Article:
Following the Albertsons in the house was the Rhodes family. Their son's name was pulled in the Civil War Draft Lottery on March 16, 1865. He was one of no less than four other young men on the block to be inducted that day.
By the mid-1880's Downing Street was changing. Stables and small businesses had encroached on the block. On June 29, 1886 Herman Wronkow paid $3,800 (about $105,000 today) for the property. He made a quick profit by selling it within three weeks to Edwin Holz for $4,250.
Holz immediately hired architects J. Boekell & Son to remodel the old house. The significant make-over cost Holz $2,000, half the cost of the property itself. The plans called for "attic raised to full story, front wall taken down and rebuilt." The completed renovation left no hint of the former Federal-style building. J. Boekell & Son's Renaissance Revival design featured brownstone sills and lintels and an ambitious bracketed cornice with pediment perhaps more expected in a commercial building. The house now accommodated two families.
Among Holz's tenants in 1889 was police officer John Finnerty, who worked nearby in the 8th Precinct. Katie Holz sold the house in 1902 to William S. Patten. By now it appears that instead of two families, there were multiple roomers living in the house, and part of it was being used for commercial purposes. An advertisement that year sought a "forewoman for packing room."
Patten's tenants were not all upstanding citizens. On August 21, 1902 the New-York Tribune reported that Mary Celersteins "was adjudged an habitual vagrant by Magistrate Cornell in Jefferson Market court, and by him committed."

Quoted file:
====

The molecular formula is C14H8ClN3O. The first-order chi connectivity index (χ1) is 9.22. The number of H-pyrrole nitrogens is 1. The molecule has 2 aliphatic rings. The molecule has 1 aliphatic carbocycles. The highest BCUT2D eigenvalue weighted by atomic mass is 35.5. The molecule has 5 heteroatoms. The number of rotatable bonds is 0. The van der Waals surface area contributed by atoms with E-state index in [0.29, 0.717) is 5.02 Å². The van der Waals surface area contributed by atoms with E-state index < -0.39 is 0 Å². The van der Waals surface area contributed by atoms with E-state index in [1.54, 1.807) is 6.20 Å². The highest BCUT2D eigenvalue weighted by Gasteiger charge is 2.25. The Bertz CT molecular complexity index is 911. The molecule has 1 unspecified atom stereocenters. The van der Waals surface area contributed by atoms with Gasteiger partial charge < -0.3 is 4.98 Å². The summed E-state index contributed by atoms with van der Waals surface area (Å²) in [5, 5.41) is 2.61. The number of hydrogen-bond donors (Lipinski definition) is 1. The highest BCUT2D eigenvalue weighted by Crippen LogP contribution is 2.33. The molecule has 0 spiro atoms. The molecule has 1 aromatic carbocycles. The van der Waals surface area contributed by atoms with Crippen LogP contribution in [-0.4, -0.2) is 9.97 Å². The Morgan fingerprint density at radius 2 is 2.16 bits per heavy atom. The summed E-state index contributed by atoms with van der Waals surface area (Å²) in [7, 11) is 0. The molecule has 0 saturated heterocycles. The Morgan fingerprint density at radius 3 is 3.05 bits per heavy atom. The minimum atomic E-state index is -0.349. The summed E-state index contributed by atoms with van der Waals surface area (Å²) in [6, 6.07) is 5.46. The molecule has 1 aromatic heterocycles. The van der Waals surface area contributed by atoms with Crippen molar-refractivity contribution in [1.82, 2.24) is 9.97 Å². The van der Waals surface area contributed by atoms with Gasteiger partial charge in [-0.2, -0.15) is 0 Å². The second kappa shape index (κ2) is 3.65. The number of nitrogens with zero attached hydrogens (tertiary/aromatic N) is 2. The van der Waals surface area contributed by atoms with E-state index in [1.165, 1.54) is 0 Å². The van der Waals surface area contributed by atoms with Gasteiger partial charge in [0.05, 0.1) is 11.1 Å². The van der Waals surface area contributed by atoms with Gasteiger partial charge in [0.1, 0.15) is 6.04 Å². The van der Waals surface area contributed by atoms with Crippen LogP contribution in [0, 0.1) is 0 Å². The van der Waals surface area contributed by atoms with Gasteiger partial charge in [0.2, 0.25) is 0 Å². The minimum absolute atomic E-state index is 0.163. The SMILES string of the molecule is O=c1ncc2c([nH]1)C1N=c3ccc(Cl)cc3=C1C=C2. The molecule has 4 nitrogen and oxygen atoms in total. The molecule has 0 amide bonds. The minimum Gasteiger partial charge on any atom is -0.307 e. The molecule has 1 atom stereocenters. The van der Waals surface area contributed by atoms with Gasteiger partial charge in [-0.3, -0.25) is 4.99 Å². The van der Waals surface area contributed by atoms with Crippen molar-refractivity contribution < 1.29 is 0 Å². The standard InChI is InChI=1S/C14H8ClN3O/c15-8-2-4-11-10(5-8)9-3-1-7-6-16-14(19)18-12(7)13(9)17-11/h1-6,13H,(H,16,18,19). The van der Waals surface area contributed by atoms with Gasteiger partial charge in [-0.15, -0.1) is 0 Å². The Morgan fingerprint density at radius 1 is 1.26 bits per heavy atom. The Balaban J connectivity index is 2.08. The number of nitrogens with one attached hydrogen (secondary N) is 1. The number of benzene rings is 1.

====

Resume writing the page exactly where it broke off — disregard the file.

William S. Patten did not retain ownership for long. It changed hands four times before September 1909, when Joseph W. Moyer purchased it from Giovanni B. Sarti. As had been the case with Edwin Holz, Moyer had changes in mind. On May 20, 1910 architect D. Briganti filed plans for massive renovations, including "partitions, toilets, windows, show windows, to 3-story brick tenement."
|A restaurant operated from the former basement level. photo via NYC Department of Records & Information Services|
Joseph Moyer sold the property in 1922. The sometimes sketchy personality of the neighborhood was evidenced in 1925 when a customer was attacked and robbed in the restaurant on October 7 while shocked staff and patrons looked on. The Sun reported that 26-year old Frank Rinona "was arrested about 1 o'clock this morning by a patrolman of the Charles street station, charged with having slugged and robbed a man named Joseph Gimpolino in a restaurant at 23 Downing street."
Rinona, who also went by the name Paul, was no stranger to police. He had been charged with burglary and grand larceny several times since 1918. And it seems that he and Gimpolino were no strangers. "Last night, it is charged, he entered the Downing street restaurant, where Gimpolino and several other men were eating and insisted on frisking Gimpolino for a revolver," reported The Sun. "When the latter resisted he hit him over the head with a bottle of mineral water." At the station house Gimpolino claimed that "$30 was missing from his pocket after he had been frisked and struck."
The new owners, Vincent and Gertrude Mangione, also made renovations. By 1934 the restaurant was gone and the building had been converted to a three-family residence. The show window was altered again in 1939.
|In 2010 the brick facade had been painted. The picture window would be altered again in 1964. photo via the Greenwich Village Historic District Extension II Designation Report|
|photo via https://architizer.com/projects/23-downing-street-1/|
photographs by the author